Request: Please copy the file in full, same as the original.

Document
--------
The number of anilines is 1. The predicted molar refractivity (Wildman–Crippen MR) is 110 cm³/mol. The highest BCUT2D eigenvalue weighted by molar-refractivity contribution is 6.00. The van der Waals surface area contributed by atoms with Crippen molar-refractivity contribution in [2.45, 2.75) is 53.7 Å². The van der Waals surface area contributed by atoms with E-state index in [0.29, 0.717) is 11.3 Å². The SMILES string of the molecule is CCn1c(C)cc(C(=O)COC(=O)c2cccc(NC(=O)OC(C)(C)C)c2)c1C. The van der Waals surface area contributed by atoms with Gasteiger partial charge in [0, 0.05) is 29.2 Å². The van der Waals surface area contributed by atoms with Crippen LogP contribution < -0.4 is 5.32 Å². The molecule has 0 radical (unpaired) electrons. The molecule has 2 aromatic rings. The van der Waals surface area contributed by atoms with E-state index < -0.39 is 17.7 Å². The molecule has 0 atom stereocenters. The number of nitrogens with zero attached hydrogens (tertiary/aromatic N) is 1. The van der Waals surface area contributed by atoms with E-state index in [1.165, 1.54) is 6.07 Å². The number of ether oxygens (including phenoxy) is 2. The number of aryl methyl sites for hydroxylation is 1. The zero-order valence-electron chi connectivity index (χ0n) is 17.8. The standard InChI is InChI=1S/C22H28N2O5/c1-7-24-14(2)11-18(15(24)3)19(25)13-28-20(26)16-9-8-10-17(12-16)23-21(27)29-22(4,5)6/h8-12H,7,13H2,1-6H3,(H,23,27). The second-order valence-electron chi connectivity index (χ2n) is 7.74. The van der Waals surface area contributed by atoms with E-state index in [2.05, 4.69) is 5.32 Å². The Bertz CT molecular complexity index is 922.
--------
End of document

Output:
The number of anilines is 1. The predicted molar refractivity (Wildman–Crippen MR) is 110 cm³/mol. The highest BCUT2D eigenvalue weighted by molar-refractivity contribution is 6.00. The van der Waals surface area contributed by atoms with Crippen molar-refractivity contribution in [2.45, 2.75) is 53.7 Å². The van der Waals surface area contributed by atoms with E-state index in [0.29, 0.717) is 11.3 Å². The SMILES string of the molecule is CCn1c(C)cc(C(=O)COC(=O)c2cccc(NC(=O)OC(C)(C)C)c2)c1C. The van der Waals surface area contributed by atoms with Gasteiger partial charge in [0, 0.05) is 29.2 Å². The van der Waals surface area contributed by atoms with Crippen LogP contribution < -0.4 is 5.32 Å². The molecule has 0 radical (unpaired) electrons. The molecule has 2 aromatic rings. The van der Waals surface area contributed by atoms with E-state index < -0.39 is 17.7 Å². The molecule has 0 atom stereocenters. The number of nitrogens with zero attached hydrogens (tertiary/aromatic N) is 1. The van der Waals surface area contributed by atoms with E-state index in [1.165, 1.54) is 6.07 Å². The number of ether oxygens (including phenoxy) is 2. The number of aryl methyl sites for hydroxylation is 1. The zero-order valence-electron chi connectivity index (χ0n) is 17.8. The standard InChI is InChI=1S/C22H28N2O5/c1-7-24-14(2)11-18(15(24)3)19(25)13-28-20(26)16-9-8-10-17(12-16)23-21(27)29-22(4,5)6/h8-12H,7,13H2,1-6H3,(H,23,27). The second-order valence-electron chi connectivity index (χ2n) is 7.74. The van der Waals surface area contributed by atoms with E-state index in [2.05, 4.69) is 5.32 Å². The Bertz CT molecular complexity index is 922.